Monday morning snapshot: GOP preparing Christmas gifts for Obama

· December 14, 2015  
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J. Scott Applewhite | AP Images

Last week, Republicans passed a five-day Continuing Resolution to continue funding the government, including all of Obama’s priorities, through Wednesday night.  In case you thought this reflected recalcitrance on the part of Republicans to fund everything Obama wants in a long-term omnibus bill, think again.  They have no intention to fight for any of the 9 fundamental issues we detailed last week. They just needed an extra few days to gift wrap their Christmas package for Obama and possibly toss in some more goodies, all the while leaving the American people with nothing but a lump of coal for the coming year.

Here is what to watch for:

Middle East Refugees and Immigration


At a time when the administration can’t even tell the American people how many Syrians are already in the country who have overstayed their visas, they plan to bring in thousands more from the Middle East this year.  Watch for Republicans to slip in the phony visa waiver bill that addresses European non-immigrant visas (and doesn’t solve anything), while codifying Obama’s agenda of immigration from the Middle East.

As Sen. Sessions said, “The omnibus [spending bill] would put the U.S. on a path to approve admission for hundreds of thousands of migrants from a broad range of countries with jihadists movements.”

What to watch for:

Sessions, along with fellow Alabamian, Sen. Richard Shelbyhas introduced an appropriations plan to place the following riders in the budget bill:

  • A provision to deny the expenditure of grant funds in the omnibus legislation for Sanctuary Cities
  • A provision to deny the expenditure of funds to issue visas to countries that refuse to repatriate criminal aliens
  • A provision to prevent the expenditure of any funds on immigration programs that waive in-person interviews
  • A provision to withhold refugee resettlement funds until Congress passes a joint resolution to authorize refugee resettlement, ending the President’s unilateral refugee power”

As you can see, this plan deals with the broader security issues from new immigration, sanctuary cities, and criminal aliens.  The third provision completely suspends the Visa Waiver Program, unlike the bill Republicans will likely push, which does not suspend a single nation from the program or practically change existing policy.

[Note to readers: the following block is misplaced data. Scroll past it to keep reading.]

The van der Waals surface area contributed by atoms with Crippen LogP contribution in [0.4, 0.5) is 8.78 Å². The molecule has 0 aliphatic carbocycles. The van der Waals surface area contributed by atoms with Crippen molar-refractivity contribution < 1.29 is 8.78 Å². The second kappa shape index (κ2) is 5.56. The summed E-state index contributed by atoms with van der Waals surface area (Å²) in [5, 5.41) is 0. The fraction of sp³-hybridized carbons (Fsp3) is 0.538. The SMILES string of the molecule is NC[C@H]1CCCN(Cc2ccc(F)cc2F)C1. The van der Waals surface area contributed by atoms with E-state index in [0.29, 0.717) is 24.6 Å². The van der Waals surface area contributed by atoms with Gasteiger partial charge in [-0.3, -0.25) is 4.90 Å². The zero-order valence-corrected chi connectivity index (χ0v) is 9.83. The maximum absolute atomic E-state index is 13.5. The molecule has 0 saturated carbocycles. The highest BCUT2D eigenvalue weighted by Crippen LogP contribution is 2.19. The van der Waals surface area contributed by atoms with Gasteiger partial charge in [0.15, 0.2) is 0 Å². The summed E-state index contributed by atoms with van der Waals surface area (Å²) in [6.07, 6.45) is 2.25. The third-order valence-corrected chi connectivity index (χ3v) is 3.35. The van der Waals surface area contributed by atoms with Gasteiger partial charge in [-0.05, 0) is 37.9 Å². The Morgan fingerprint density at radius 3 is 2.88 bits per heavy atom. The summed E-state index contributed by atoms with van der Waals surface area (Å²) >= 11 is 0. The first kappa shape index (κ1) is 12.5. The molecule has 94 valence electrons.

In the House, Reps. Marsha Blackburn, Scott DesJarlais of Tennessee, Lamar Smith of Texas and Lou Barletta of Pennsylvania have submitted legislation suspending the refugee program until the following criteria are met:

  • Congress passes a joint resolution approving the President’s refugee resettlement plan
  • CBO provides a report to Congress scoring the long term cost of refugee resettlement operations
  • DHS submits a report to Congress identifying terrorist and criminal activity of refugees admitted into the U.S. since 2001
  • The President submits a report to Congress of the prior year’s cost of admitting refugees and proposes offsetting spending cuts to pay for resettlement

Watch for several members to ask Rules Committee to allow a vote on this plan in the budget bill.  Until now, Speaker Paul Ryan has blocked all amendments to critical legislation.  Don’t hold your breath waiting for a change.

Obamacare Christmas Present for Unions and Health Care Industry


The other major legislation the GOP-led Congress could possibly move before Christmas break is a $108.4 billion, two-year extension of temporary tax pork, known as tax extenders.  Last year, I wrote a column for Breitbart explaining the broader problems with the concept of tax extenders and how they mix legitimate tax cuts with parochial green energy subsidies.  This debate has been going on for years and bubbles over at the end of every calendar year.  However, the important issue for this year is the plan to bail out the health insurance industry with a suspension of some Obamacare tax hikes.

What to watch for:

There is a bipartisan group of members from the House Ways and Means Committee as well as the Senate Finance Committee looking to slip in a two year suspension of several Obamacare tax hikes. They include the medical device tax, the tax on high-end employer subsidized “Cadillac” health insurance plans, and $11 billion in taxes on insurance companies.

While some conservatives might welcome the opportunity to repeal any part of Obamacare, Republicans should never bail out the industry from the misery they helped create.  The health insurance industry supported Obamacare because they were promised a bailout, known as the “risk corridor” program, to backfill the loss from plans that are not actuarially sound.  Now that this bailout is gone and the industry is facing a $2.5 billion shortfall, they are looking for tax relief.  Why should conservatives help the lobbyists who want to keep the rest of Obamacare simply repeal the components that most harm their industry?

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Author: Daniel Horowitz

Daniel Horowitz is a senior editor of Conservative Review. Follow him on Twitter @RMConservative.